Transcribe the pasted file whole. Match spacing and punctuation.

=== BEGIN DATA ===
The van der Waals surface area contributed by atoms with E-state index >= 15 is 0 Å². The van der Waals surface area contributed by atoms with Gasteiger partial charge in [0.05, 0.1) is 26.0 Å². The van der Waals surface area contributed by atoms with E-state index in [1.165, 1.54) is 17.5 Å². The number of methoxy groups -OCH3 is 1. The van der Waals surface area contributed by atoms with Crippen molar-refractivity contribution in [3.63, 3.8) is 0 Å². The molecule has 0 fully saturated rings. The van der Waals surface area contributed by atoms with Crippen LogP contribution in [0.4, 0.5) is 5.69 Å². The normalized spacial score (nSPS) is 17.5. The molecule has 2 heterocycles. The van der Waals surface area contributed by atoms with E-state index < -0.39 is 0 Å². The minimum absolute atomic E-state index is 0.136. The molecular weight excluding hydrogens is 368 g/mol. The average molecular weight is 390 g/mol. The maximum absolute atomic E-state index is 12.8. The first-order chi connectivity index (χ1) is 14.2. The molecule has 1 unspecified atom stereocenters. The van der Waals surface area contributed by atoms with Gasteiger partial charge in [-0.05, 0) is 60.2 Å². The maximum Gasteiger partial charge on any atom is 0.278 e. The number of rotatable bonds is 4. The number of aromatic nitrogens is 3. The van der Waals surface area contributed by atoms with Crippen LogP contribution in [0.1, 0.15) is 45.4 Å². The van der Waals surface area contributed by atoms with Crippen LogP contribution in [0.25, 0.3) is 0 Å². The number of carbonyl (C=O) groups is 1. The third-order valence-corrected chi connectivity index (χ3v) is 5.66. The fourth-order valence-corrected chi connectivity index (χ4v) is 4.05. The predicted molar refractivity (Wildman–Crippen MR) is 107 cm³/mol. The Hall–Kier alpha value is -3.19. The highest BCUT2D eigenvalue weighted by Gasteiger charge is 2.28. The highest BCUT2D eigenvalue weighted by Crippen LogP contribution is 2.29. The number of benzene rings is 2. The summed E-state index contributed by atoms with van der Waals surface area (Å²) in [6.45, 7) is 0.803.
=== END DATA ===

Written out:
The van der Waals surface area contributed by atoms with E-state index >= 15 is 0 Å². The van der Waals surface area contributed by atoms with Gasteiger partial charge in [0.05, 0.1) is 26.0 Å². The van der Waals surface area contributed by atoms with E-state index in [1.165, 1.54) is 17.5 Å². The number of methoxy groups -OCH3 is 1. The van der Waals surface area contributed by atoms with Crippen molar-refractivity contribution in [3.63, 3.8) is 0 Å². The molecule has 0 fully saturated rings. The van der Waals surface area contributed by atoms with Crippen LogP contribution in [0.4, 0.5) is 5.69 Å². The normalized spacial score (nSPS) is 17.5. The molecule has 2 heterocycles. The van der Waals surface area contributed by atoms with E-state index < -0.39 is 0 Å². The minimum absolute atomic E-state index is 0.136. The molecular weight excluding hydrogens is 368 g/mol. The average molecular weight is 390 g/mol. The maximum absolute atomic E-state index is 12.8. The first-order chi connectivity index (χ1) is 14.2. The molecule has 1 unspecified atom stereocenters. The van der Waals surface area contributed by atoms with Gasteiger partial charge in [-0.05, 0) is 60.2 Å². The maximum Gasteiger partial charge on any atom is 0.278 e. The number of rotatable bonds is 4. The number of aromatic nitrogens is 3. The van der Waals surface area contributed by atoms with Crippen LogP contribution in [0.1, 0.15) is 45.4 Å². The van der Waals surface area contributed by atoms with Crippen LogP contribution in [0.25, 0.3) is 0 Å². The number of carbonyl (C=O) groups is 1. The third-order valence-corrected chi connectivity index (χ3v) is 5.66. The fourth-order valence-corrected chi connectivity index (χ4v) is 4.05. The predicted molar refractivity (Wildman–Crippen MR) is 107 cm³/mol. The Hall–Kier alpha value is -3.19. The highest BCUT2D eigenvalue weighted by Gasteiger charge is 2.28. The highest BCUT2D eigenvalue weighted by Crippen LogP contribution is 2.29. The number of benzene rings is 2. The summed E-state index contributed by atoms with van der Waals surface area (Å²) in [6.45, 7) is 0.803.